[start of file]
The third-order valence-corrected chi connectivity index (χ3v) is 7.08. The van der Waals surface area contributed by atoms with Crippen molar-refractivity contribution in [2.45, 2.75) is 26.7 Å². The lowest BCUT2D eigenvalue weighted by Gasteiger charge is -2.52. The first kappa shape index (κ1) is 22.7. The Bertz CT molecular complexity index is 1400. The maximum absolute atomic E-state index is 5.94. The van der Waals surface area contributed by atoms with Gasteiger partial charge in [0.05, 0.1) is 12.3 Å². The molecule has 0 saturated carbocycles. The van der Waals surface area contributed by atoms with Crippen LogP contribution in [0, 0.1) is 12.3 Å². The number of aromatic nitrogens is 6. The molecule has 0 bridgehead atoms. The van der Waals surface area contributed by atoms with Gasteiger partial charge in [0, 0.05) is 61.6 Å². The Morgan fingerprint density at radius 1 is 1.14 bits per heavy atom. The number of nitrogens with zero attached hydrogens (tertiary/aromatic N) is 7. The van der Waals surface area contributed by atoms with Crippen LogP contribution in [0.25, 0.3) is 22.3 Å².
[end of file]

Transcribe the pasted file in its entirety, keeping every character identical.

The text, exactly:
The third-order valence-corrected chi connectivity index (χ3v) is 7.08. The van der Waals surface area contributed by atoms with Crippen molar-refractivity contribution in [2.45, 2.75) is 26.7 Å². The lowest BCUT2D eigenvalue weighted by Gasteiger charge is -2.52. The first kappa shape index (κ1) is 22.7. The Bertz CT molecular complexity index is 1400. The maximum absolute atomic E-state index is 5.94. The van der Waals surface area contributed by atoms with Gasteiger partial charge in [0.05, 0.1) is 12.3 Å². The molecule has 0 saturated carbocycles. The van der Waals surface area contributed by atoms with Crippen LogP contribution in [0, 0.1) is 12.3 Å². The number of aromatic nitrogens is 6. The molecule has 0 bridgehead atoms. The van der Waals surface area contributed by atoms with Gasteiger partial charge in [0, 0.05) is 61.6 Å². The Morgan fingerprint density at radius 1 is 1.14 bits per heavy atom. The number of nitrogens with zero attached hydrogens (tertiary/aromatic N) is 7. The van der Waals surface area contributed by atoms with Crippen LogP contribution in [0.25, 0.3) is 22.3 Å².